It may not be the best or the first of any particular architectural style, but the Dun is interesting because of its efficient use of a triangular-shaped lot: it was constructed like the flatiron building in New York City, coming to a point on one corner. (Apparently, this also helps with managing wind currents coming off of Lake Erie.) Of course, you don’t realize the building’s unique shape unless you walk around it and see how dramatically it comes to a point.

Buffalo Architecture Dun Building side views
The Dun is built like a ‘flatiron’ building coming to a point

St. Paul’s Episcopal Cathedral on Pearl Church

Our next stop on our Buffalo architecture tour was a little farther along Pearl Street, where we stepped into St. Paul’s Episcopal Cathedral, a National Historic Landmark and one of Buffalo’s finest 19th century churches. Built in 1851 by Ricard Upjohn, the church was almost blown to bits following a gas explosion in 1888, but its stone walls withstood the blast, and the interior was rebuilt using inspiration from 14th century church interiors.

Buffalo Architecture St. Pauls Cathedral interior
St. Paul’s Episcopal Cathedral interior

With its stained glass windows and arched ceiling, St. Paul’s is a beautiful example of Gothic Revival architecture (and a welcome place to grab a seat and admire its interior details!)

Sullivan, the “Father of Skyscrapers” Makes His Mark

At the turn of the 20th century, Buffalo’s entrepreneurs and businessmen were keen to put their city (and themselves) on the map with construction projects that reflected the city’s thriving economy. So when oil magnate Hascal Taylor decided to build an office building at Pearl and Church streets, he sought out one of the most innovative architects of the time to design it: Louis Sullivan.

Buffalo architecture Guaranty Trust Building public domain
The Guaranty Trust building at the turn of the century

Louis Sullivan was redefining American architecture by designing revolutionary buildings that celebrated height, breaking away from exterior design based on traditional European styles. Sullivan was able to do this because of the development of steel as a cheap, versatile material that could be used as an interior skeleton to support the building’s weight. Sullivan took full advantage of this new construction material to think differently about a building’s structure and appearance, envisioning them as tall rectangular columns that seemed to be supporting the sky above. It was his vision of a building as a “proud and soaring thing” that earned Sullivan his nickname as ‘the Father of Skyscrapers’.

Buffalo Architecture Guaranty Building skyscraper column designjpg
‘A proud and soaring thing’ that supports the sky

The Guaranty Trust Building In Buffalo was completed in 1896 and is still considered one of the most significant early skyscrapers in the United States. The 13-story structure consists of a base, piers and an attic and is clad in terra cotta which was quite decorative in its Art Deco carved details, despite Sullivan’s ‘form follows function’ credo and generally unfussy design aesthetic.

FUN FACT: The terra cotta pieces used in a recent restoration of the Guaranty Building were all made locally by a Buffalo company that makes garden pots.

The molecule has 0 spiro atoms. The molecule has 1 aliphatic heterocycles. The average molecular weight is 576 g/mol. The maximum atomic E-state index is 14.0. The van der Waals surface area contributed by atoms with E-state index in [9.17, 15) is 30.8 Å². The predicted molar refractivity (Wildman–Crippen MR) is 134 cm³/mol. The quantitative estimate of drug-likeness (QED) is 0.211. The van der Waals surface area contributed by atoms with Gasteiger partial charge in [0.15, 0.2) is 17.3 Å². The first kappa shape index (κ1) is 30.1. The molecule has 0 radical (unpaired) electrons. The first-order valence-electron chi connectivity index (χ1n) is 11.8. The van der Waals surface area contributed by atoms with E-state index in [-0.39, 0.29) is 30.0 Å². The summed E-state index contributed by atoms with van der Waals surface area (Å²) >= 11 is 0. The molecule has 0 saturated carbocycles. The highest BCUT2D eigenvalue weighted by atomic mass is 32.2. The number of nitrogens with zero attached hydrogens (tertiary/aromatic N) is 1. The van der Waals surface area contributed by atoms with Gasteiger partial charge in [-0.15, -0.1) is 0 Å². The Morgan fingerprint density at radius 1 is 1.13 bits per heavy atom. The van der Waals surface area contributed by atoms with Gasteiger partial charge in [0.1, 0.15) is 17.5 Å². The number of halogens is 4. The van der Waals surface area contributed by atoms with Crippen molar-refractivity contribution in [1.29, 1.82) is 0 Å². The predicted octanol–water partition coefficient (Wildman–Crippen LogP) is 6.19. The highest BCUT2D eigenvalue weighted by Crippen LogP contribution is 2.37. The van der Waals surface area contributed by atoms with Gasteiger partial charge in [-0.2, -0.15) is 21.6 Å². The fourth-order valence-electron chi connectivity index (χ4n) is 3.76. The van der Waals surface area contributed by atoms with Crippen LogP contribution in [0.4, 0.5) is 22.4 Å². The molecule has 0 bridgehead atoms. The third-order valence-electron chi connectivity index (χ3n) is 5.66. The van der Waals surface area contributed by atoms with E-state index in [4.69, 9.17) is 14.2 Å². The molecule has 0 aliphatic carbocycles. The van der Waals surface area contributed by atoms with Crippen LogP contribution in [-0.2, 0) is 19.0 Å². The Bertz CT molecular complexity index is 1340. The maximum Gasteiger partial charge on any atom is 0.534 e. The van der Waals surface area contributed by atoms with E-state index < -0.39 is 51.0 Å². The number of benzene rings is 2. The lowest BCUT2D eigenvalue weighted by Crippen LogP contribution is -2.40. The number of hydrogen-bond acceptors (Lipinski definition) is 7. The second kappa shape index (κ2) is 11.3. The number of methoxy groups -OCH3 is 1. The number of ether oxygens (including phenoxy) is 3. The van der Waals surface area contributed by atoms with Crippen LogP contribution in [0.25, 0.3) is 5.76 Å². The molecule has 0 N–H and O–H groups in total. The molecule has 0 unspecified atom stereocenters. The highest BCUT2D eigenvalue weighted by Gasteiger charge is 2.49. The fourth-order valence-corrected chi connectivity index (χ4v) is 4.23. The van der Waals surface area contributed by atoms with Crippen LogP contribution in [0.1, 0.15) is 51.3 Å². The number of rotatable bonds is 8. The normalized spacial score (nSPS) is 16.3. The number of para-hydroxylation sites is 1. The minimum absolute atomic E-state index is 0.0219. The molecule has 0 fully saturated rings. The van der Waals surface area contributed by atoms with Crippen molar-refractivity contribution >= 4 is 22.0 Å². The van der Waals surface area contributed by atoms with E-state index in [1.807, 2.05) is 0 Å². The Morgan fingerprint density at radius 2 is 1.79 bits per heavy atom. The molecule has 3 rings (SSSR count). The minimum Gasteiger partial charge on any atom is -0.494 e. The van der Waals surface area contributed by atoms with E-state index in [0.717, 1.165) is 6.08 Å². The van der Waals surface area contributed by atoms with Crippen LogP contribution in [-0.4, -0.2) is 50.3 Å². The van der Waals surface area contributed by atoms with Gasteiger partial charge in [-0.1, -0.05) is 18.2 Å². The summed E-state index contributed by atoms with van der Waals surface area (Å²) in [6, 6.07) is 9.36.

Buffalo Architecture Guaranty Building and Prudential names
Both Guaranty and Prudential names are carved into the entrance details

Sullivan’s building never bore the name of its original financier, as Taylor died before the building was completed. Guaranty Trust took it over instead, followed by Prudential who refinanced the building two years after its construction, which is why both Guaranty and Prudential names appear on the building.

Buffalo’s M&T Bank Building: Look Familiar?

Buffalo Architecture M&T Bank Building and Bertoia Fountain
Buffalo’s M&T Bank Building with the Bertoia Fountain in front

Fast forward seven decades or so from when the Guaranty Trust Building was completed, and you’ll find the M&T Bank Tower, a 21-story building that was designed by Minoru Yamasaki in 1966. If the style of this 21-story building definitely seems familiar, it’s because seven years later, Yamasaki designed two of America’s most famous skyscrapers: the World Trade Centre’s twin towers. Sadly, those buildings will live forever in American history for all the wrong reasons, so perhaps it was fortunate that Yamasaki did not live to see his towers fall.

Frank Lloyd Wright’s Buffalo

No visit to explore Buffalo’s architecture is complete without seeing Frank Lloyd Wright’s buildings (in fact, it was our desire to visit the recently restored Darwin Martin House that had brought Henk and I to the city in the first place). What we learned during our visit is that Frank Lloyd Wright played a huge role in putting Buffalo on the ‘architectural map’ – and vice versa – as this is where Wright found both a client and a friend in local entrepreneur Darwin Martin. Martin’s patronage helped establish Wright’s reputation as a visionary architect, in both commercial and residential design.

The Innovative Larkin Building

In 1903, Martin proposed Frank Lloyd Wright as the architect for a new office building for the Larkin Soap Company, where Martin served as an executive. It was a huge commission that allowed Wright to incorporate innovative elements never before used in commercial buildings such as air conditioning, built-in desks, and a 78-foot tall central atrium with a skylit roof that allowed for natural light to illuminate all the interior floors.

FLW Larkin Building exterior and interior
The Larkin Building had an imposing exterior but the interior was filled with light

FUN FACT: The Larkin Building was also where Frank Lloyd Wright first designed washroom stalls with off-the-floor partitions and toilets, in order to make the floors easier to clean.

Sadly, the Larkin Building did not survive the wrecking ball of the 1950s, and nothing remains of this building today.

Commemorative Pillar of Larkin Building Buffalo
All that remains of Frank Lloyd Wright’s Larkin Building is this corner pillar and fence replica

However, there is another example of Frank Lloyd Wright’s commercial designs that has been rebuilt nearby: a filling station from 1927. Strangely, you won’t find this gas station on the corner of Michigan and Cherry where it was originally envisioned; instead, you’ll find it inside the Pierce Arrow Museum.